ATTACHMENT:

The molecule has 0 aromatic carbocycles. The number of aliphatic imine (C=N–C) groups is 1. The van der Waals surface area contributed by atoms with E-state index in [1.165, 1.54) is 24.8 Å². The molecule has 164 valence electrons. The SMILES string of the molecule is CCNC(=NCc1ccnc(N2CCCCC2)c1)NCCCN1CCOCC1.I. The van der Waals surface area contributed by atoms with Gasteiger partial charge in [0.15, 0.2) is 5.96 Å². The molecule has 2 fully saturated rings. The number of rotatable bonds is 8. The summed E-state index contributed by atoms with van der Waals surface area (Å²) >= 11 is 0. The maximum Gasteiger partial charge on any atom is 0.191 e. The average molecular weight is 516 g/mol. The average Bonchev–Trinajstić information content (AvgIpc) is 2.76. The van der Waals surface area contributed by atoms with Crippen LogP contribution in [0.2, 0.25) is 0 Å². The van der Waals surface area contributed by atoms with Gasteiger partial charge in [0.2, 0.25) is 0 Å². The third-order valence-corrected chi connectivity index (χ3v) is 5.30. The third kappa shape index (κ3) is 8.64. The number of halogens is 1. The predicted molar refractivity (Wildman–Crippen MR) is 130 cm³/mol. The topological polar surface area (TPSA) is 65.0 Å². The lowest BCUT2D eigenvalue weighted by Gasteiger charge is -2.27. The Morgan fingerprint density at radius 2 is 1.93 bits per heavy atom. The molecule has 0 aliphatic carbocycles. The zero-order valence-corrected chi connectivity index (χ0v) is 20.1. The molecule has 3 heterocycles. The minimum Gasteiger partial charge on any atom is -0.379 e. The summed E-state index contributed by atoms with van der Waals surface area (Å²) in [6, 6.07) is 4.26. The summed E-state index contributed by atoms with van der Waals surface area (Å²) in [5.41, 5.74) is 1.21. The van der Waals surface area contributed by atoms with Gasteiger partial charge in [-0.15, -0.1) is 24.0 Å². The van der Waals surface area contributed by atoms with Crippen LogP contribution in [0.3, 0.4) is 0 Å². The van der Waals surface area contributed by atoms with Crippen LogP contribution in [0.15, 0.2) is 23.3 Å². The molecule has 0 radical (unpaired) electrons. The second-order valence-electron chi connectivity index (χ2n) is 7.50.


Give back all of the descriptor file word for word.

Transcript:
The molecule has 0 aromatic carbocycles. The number of aliphatic imine (C=N–C) groups is 1. The van der Waals surface area contributed by atoms with E-state index in [1.165, 1.54) is 24.8 Å². The molecule has 164 valence electrons. The SMILES string of the molecule is CCNC(=NCc1ccnc(N2CCCCC2)c1)NCCCN1CCOCC1.I. The van der Waals surface area contributed by atoms with Gasteiger partial charge in [0.15, 0.2) is 5.96 Å². The molecule has 2 fully saturated rings. The number of rotatable bonds is 8. The summed E-state index contributed by atoms with van der Waals surface area (Å²) >= 11 is 0. The maximum Gasteiger partial charge on any atom is 0.191 e. The average molecular weight is 516 g/mol. The average Bonchev–Trinajstić information content (AvgIpc) is 2.76. The van der Waals surface area contributed by atoms with Crippen LogP contribution in [0.2, 0.25) is 0 Å². The van der Waals surface area contributed by atoms with Gasteiger partial charge in [0.2, 0.25) is 0 Å². The third-order valence-corrected chi connectivity index (χ3v) is 5.30. The third kappa shape index (κ3) is 8.64. The number of halogens is 1. The predicted molar refractivity (Wildman–Crippen MR) is 130 cm³/mol. The topological polar surface area (TPSA) is 65.0 Å². The lowest BCUT2D eigenvalue weighted by Gasteiger charge is -2.27. The Morgan fingerprint density at radius 2 is 1.93 bits per heavy atom. The molecule has 0 aliphatic carbocycles. The zero-order valence-corrected chi connectivity index (χ0v) is 20.1. The molecule has 3 heterocycles. The minimum Gasteiger partial charge on any atom is -0.379 e. The summed E-state index contributed by atoms with van der Waals surface area (Å²) in [6, 6.07) is 4.26. The summed E-state index contributed by atoms with van der Waals surface area (Å²) in [5.41, 5.74) is 1.21. The van der Waals surface area contributed by atoms with Gasteiger partial charge in [-0.15, -0.1) is 24.0 Å². The van der Waals surface area contributed by atoms with Crippen LogP contribution in [0.3, 0.4) is 0 Å². The van der Waals surface area contributed by atoms with Crippen LogP contribution in [0.15, 0.2) is 23.3 Å². The molecule has 0 radical (unpaired) electrons. The second-order valence-electron chi connectivity index (χ2n) is 7.50.